Stewardship of Vocations
"The harvest is abundant, but the laborers are few." Luke 10:2
When Father Andrew came to St. Thomas More, the Archbishop told him he wanted him to promote vocations. As a result, we decided to include vocations as part of our stewardship program, seeing it as stewardship issue. We plan one or two weeks in November for vocations, using a "Called by Name" program.
The first weekend, the presiding clergy preaches about his own vocation, or about a vocation issue in being a priest, brother, sister, or deacon in the church. The priest then asks parishioners to think of someone whom they think may have a vocation and to plan on nominating that person the next weekend. That means they identify some young man or woman, or even a young person 12 years or older who could start studying for the priesthood or for the religious life.
The following week, the priest gives another homily on vocation. As with other Stewardship Renewals, the priest asks parishioners to pick up a card in the pews and pray the stewardship prayer for vocations.
Since 2001 we have received an average of 150 names. They usually receive at least two letters from Father Andrew. The first letter informs them they have been nominated as a person who might consider a vocation. Some people feel honored by this. The second letter informs them of upcoming diocesan events and we also send a magazine or brochure on vocations.
Father Andrew says, "We ask them to give us a call, but I personally get very few phone calls because they're afraid of what I may say to them regarding their vocation. What happens is: moms and dads, brothers and sisters, teachers or youth ministers talk about vocations themselves and about who got nominated and who didn't. Vocations then become an open issue. When everyone talks vocation, vocation no longer seems like a dirty word."
Working on vocations takes time; two, three or four years of this. Imagine, here's an 18 year old boy who's been nominated four times and here comes the fifth nomination. He's wondering what he's going to do with his life, and he thinks; "God is calling me again?" He needs to check it out. He then calls the vocation director. It works! As a matter of fact, there was a deacon who just entered the diaconate formation program.
We actually get the most response for our diaconate program. Many men have been identified as permanent deacons through this program. This particular young man had dropped out, and then he got nominated. As a result, he thought of giving it another try and re-entered the formation to be a permanent deacon. He was ordained in 2005. Then there's another young man, 20 years old. I see him once in a while, and the last time I saw him I asked if he got my letter and he said he's thinking about it. He recently was instituted as a reader. It's our job to cultivate vocations.
One of the things we started in 2001 was "Clergy and Religious Appreciation Day" on the last weekend before Ash Wednesday. We organize a party for all the religious and clergy, even those who are retired and residing in the parish. The children and youth make posters and write letters to each of our clergy and religious expressing appreciation for their giving their life to God. This is a good time for them to learn about vocations to the priesthood or to the religious life.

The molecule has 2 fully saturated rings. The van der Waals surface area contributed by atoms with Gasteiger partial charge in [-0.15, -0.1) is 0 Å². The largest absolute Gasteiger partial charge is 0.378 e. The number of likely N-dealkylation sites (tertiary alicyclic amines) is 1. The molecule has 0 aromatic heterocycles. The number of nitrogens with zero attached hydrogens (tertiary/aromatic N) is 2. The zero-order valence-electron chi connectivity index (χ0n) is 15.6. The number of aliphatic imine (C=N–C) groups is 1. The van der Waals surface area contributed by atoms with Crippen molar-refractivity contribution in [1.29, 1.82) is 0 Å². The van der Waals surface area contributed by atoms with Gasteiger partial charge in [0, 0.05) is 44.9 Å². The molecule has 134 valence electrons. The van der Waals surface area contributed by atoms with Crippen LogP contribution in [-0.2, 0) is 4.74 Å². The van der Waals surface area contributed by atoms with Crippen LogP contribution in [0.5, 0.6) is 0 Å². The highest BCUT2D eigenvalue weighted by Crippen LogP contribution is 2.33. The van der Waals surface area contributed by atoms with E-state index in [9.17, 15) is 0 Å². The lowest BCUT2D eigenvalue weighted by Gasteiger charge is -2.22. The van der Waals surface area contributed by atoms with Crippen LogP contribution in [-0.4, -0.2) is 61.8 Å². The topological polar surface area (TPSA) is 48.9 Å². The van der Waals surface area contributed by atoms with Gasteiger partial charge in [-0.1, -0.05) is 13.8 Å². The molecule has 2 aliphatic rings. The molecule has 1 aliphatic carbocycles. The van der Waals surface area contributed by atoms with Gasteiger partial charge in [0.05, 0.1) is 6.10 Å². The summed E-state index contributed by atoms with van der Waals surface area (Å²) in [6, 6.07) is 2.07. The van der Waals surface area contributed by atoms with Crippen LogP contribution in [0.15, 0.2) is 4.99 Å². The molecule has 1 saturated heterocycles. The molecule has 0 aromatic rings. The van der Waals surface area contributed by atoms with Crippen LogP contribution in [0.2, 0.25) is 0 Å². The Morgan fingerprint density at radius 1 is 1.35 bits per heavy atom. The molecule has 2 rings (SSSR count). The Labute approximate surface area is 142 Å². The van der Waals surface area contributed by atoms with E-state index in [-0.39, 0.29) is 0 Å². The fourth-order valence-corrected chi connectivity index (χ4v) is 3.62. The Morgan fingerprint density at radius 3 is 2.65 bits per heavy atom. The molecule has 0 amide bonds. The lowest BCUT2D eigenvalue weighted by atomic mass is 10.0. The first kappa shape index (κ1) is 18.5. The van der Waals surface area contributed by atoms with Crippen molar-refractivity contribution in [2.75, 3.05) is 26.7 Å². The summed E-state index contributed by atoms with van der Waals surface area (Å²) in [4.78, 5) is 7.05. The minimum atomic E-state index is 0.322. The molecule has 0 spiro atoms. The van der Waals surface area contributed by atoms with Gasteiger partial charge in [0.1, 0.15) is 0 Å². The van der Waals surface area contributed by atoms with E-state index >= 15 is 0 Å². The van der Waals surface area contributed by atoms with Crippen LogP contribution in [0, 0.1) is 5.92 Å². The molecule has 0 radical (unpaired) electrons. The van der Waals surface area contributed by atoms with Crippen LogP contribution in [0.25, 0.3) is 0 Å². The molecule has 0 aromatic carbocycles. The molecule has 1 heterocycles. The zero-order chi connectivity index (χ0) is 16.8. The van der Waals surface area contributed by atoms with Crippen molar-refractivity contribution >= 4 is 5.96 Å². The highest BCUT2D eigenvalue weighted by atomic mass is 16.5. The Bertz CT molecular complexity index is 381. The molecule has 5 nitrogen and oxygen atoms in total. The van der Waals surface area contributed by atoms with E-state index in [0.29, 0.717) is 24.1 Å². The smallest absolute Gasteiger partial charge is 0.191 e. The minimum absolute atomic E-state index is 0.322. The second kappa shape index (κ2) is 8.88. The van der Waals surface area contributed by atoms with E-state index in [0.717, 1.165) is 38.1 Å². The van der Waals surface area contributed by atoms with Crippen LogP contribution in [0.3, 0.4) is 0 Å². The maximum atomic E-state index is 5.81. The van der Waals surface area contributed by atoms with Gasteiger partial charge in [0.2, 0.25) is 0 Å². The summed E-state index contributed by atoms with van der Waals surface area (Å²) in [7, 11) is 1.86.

In addition, the parish remembers them at Christmas and Easter, on their birthdays and on the anniversaries of their ordination or profession of vows. We have a regular column in the Sunday bulletin that lists the birthdays and special days of our clergy and religious, so the parish can be aware of those special dates. We remind our parishioners to pray for our clergy, religious and seminarians, as well as all the seminarians of the Archdiocese of Denver included on this list.
This gives credibility to the men and women who are going to be talking about stewardship. It helps people appreciate that when one gives their life to the service of the Church, they are not alone. Being called brother, sister, or father clearly denotes that we are family, and the church is a spouse. The church family's role in our vocation is that we get recognized, that important anniversaries such as ordination or profession be remembered along with birthdays as you would do with any family member on their special days. By encouraging this, it emphasizes that having a religious vocation is a good thing. When children see parents pick up a card or a gift to give to a priest or a nun, they can see the appreciation, they see it's worthwhile to have a vocation, and are left with a positive image of the clergy.
Furthermore, we promote vocations throughout the year following the Church liturgical celebrations such as the World Day of Prayer for Vocations as well as the Pastor's Appreciation Day in October.
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